You can keep saying “it’s all about the money” all you like, but all this tells me is that you for some reason want to ignore the concerns people have about violent criminality of dark-skinned foreigners. It’s very clear that they are concerned about this. How could you forget Trump’s comments about Mexican rapists?

            Of course, if these fears have simply failed to enter your consciousness by now, I suspect there’s nothing I can say that can alter your flawed perception of the issues.

          • Gary

            Flawed perception? Ok. True, no sense in discussing it. Although, if the Demo’s and Rep’s have the same attitude, a negotiated deal will be impossible. Typical Washington culture. All posturing, for a sound bite, with no real negotiations. You may not like it, but that’s the real reason Trump got elected in the first place. Not, as you think, 1/2 the electorate are racists, deplorables. But they were sick and tired of the Washington Swamp.

            Amazingly enough, the Demo’s were effective in killing off Sanders. The Republicans were unsuccessful in doing the same for Trump. So, the Demo’s lost by winning with Hilary.

          • arcseconds

            I wouldn’t suggest that half the electorate are motivated by racism to vote for Trump. For a start, that overstates how many actually voted for Trump – 46.1% of the vote went to Trump, which is a little under half the vote, but the turnout was only 55.7%. So only about 25% of the electorate actually were motivated to vote for him at all.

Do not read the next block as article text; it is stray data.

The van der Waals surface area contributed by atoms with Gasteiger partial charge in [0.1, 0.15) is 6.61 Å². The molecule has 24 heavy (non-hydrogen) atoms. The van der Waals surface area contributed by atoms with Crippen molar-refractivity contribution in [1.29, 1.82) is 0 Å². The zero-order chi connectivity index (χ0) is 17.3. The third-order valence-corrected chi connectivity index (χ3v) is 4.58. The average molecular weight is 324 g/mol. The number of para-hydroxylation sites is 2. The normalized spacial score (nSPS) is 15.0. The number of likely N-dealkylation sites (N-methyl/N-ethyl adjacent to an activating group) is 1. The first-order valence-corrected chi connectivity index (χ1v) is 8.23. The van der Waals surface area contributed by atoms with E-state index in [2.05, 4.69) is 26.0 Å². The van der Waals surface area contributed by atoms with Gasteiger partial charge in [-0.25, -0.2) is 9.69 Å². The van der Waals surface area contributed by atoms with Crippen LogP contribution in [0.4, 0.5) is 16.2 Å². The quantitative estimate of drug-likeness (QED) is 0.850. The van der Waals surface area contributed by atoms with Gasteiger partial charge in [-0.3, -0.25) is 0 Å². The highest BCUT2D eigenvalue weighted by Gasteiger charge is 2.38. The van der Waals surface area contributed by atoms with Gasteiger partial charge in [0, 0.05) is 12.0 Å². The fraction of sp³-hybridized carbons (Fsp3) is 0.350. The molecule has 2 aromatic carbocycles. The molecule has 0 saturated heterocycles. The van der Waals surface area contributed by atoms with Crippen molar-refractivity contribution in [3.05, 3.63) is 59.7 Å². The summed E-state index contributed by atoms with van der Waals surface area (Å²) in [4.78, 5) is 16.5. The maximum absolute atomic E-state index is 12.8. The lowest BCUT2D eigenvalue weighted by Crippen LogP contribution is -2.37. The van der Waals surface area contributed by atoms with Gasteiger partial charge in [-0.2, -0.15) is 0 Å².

And of them, I’m sure there are few ‘hold my nose and vote R even though he stinks’ Republicans (although how on earth they thought Trump would be better than Clinton on traditional Republican issues like national security or the economy or keeping an even keel and not changing anything around too much is beyond me — I’m starting to wonder whether those things are more excuses or some kind of catechism that one intones rather than genuine values).